The Silver Lining - Part 3
Nature as a Model
Explain – Just as we need heat to survive, we need goals to survive. Most of us recognize this, and as a result, we find ourselves pursuing goals. So many leaders and entrepreneurs are endowed with this striving ability that they become very focused on goal attainment. They often lose sight of the imbalance they create in the process. In nature that imbalance leads to clouds and rain. When you combine the differences between water and land temperatures, you get storms. In life these imbalances show up in the form of divorce, personnel turnover, dysfunctional teams, partner dissolution and even health crises. The key to maintaining equilibrium is to recognize the old adage that when the storm clouds appear, “Balance is more important than speed.” If nothing else, this can help you avoid the family squall you create.
Story – One of the storms in my life that I created was due to excessive focus on launching Pro356 Consulting. Even when I was with my family, I wasn’t. Funny thing is that one of our standard workshops on priority management dealt with this problem. After the 100th “You didn’t hear a word I was saying” dinner table comment, I had a silver lining moment. I started recapping my day at 4:49 pm every day (Tiny Habits shout out for the odd timing prompt) by answering 4 questions each day. I then plan out and print my tomorrow today, BEFORE I leave for home. This little change allows me to be present when I am present. My questions which brought me back into balance were:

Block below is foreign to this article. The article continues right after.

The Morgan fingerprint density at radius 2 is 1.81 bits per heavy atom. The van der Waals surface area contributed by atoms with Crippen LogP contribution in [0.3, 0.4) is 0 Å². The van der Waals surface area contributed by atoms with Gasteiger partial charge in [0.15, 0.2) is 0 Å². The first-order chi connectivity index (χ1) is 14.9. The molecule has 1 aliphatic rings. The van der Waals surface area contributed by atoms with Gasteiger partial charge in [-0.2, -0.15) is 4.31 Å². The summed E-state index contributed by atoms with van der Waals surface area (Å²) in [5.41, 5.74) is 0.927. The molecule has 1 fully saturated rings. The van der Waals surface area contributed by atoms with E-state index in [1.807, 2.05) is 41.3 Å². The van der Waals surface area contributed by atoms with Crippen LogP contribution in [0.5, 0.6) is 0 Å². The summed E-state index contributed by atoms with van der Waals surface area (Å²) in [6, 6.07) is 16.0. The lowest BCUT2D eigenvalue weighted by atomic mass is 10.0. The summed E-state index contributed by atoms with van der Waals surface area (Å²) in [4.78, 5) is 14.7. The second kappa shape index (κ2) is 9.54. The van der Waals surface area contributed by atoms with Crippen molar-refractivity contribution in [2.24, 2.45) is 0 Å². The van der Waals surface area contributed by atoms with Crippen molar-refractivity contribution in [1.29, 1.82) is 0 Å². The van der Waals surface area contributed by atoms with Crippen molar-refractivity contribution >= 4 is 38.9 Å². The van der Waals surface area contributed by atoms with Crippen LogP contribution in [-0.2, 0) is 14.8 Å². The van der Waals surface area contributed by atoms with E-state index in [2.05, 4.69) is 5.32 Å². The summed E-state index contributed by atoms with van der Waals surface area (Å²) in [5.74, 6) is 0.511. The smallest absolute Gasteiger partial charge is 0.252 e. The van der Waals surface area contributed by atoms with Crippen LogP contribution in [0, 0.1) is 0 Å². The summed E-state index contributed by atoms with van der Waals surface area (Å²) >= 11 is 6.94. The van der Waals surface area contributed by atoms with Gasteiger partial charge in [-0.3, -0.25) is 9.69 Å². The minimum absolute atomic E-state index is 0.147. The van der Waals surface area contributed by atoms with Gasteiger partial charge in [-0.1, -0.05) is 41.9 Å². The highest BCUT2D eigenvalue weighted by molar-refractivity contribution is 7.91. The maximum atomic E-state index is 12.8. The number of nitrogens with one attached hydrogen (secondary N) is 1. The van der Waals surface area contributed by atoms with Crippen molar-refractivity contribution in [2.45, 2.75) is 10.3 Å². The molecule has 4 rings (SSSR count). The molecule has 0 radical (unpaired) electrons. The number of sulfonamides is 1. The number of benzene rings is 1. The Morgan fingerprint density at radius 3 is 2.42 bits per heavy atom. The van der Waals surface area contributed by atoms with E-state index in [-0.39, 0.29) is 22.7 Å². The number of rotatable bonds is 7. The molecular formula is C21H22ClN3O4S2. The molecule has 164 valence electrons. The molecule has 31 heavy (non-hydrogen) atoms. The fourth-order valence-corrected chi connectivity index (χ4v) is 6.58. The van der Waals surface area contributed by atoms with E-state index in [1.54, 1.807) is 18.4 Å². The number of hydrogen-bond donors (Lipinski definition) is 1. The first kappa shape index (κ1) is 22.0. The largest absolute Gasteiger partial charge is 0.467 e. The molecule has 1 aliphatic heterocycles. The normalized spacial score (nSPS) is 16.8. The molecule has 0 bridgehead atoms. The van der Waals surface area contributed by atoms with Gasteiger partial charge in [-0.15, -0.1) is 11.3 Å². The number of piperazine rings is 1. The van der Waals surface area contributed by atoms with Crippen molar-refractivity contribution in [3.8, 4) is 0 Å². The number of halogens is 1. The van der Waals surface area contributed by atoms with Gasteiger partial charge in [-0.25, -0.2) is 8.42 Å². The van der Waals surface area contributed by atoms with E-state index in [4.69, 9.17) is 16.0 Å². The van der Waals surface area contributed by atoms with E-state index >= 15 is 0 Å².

1) What went well?
2) What could be improved?
3) What did I learn or reinforce?
4) What am I grateful for?
These four steered me through a storm of my own making and keep lightening bolts from jolting my marriage.
Questions to ask yourself:
Where are you out of equilibrium?
What in your life is heating up and threatening to get out of balance?
What is the pattern of storms and calm in your life?
Describe your situation after the storm has passed and you are at equilibrium.
Next: Part 4 - There is Always a Storm